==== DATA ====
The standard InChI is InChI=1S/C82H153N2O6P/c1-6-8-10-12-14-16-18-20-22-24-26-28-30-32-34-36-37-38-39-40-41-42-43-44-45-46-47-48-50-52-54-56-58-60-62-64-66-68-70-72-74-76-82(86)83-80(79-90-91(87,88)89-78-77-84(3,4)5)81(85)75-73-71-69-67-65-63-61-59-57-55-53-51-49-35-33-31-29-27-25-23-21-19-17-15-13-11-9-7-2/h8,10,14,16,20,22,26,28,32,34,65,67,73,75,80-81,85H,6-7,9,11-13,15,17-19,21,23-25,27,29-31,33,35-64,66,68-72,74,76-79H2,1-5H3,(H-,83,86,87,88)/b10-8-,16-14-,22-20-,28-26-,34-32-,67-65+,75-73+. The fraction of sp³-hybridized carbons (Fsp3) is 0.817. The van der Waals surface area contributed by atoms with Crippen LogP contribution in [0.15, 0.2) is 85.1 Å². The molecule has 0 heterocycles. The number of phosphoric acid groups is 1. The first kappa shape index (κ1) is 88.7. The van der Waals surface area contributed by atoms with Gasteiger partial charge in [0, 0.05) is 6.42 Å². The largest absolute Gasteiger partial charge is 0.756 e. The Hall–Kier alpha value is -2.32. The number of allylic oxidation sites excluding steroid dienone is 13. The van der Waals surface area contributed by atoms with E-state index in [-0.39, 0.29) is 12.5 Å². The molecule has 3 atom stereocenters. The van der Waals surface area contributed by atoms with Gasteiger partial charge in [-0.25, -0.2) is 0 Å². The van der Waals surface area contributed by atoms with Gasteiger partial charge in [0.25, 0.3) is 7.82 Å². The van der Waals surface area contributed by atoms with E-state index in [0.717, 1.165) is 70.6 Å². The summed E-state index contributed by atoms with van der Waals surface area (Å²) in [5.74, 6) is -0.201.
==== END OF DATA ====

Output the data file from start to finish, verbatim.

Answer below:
The standard InChI is InChI=1S/C82H153N2O6P/c1-6-8-10-12-14-16-18-20-22-24-26-28-30-32-34-36-37-38-39-40-41-42-43-44-45-46-47-48-50-52-54-56-58-60-62-64-66-68-70-72-74-76-82(86)83-80(79-90-91(87,88)89-78-77-84(3,4)5)81(85)75-73-71-69-67-65-63-61-59-57-55-53-51-49-35-33-31-29-27-25-23-21-19-17-15-13-11-9-7-2/h8,10,14,16,20,22,26,28,32,34,65,67,73,75,80-81,85H,6-7,9,11-13,15,17-19,21,23-25,27,29-31,33,35-64,66,68-72,74,76-79H2,1-5H3,(H-,83,86,87,88)/b10-8-,16-14-,22-20-,28-26-,34-32-,67-65+,75-73+. The fraction of sp³-hybridized carbons (Fsp3) is 0.817. The van der Waals surface area contributed by atoms with Crippen LogP contribution in [0.15, 0.2) is 85.1 Å². The molecule has 0 heterocycles. The number of phosphoric acid groups is 1. The first kappa shape index (κ1) is 88.7. The van der Waals surface area contributed by atoms with Gasteiger partial charge in [0, 0.05) is 6.42 Å². The largest absolute Gasteiger partial charge is 0.756 e. The Hall–Kier alpha value is -2.32. The number of allylic oxidation sites excluding steroid dienone is 13. The van der Waals surface area contributed by atoms with E-state index in [-0.39, 0.29) is 12.5 Å². The molecule has 3 atom stereocenters. The van der Waals surface area contributed by atoms with Gasteiger partial charge in [-0.25, -0.2) is 0 Å². The van der Waals surface area contributed by atoms with Gasteiger partial charge in [0.25, 0.3) is 7.82 Å². The van der Waals surface area contributed by atoms with E-state index in [0.717, 1.165) is 70.6 Å². The summed E-state index contributed by atoms with van der Waals surface area (Å²) in [5.74, 6) is -0.201.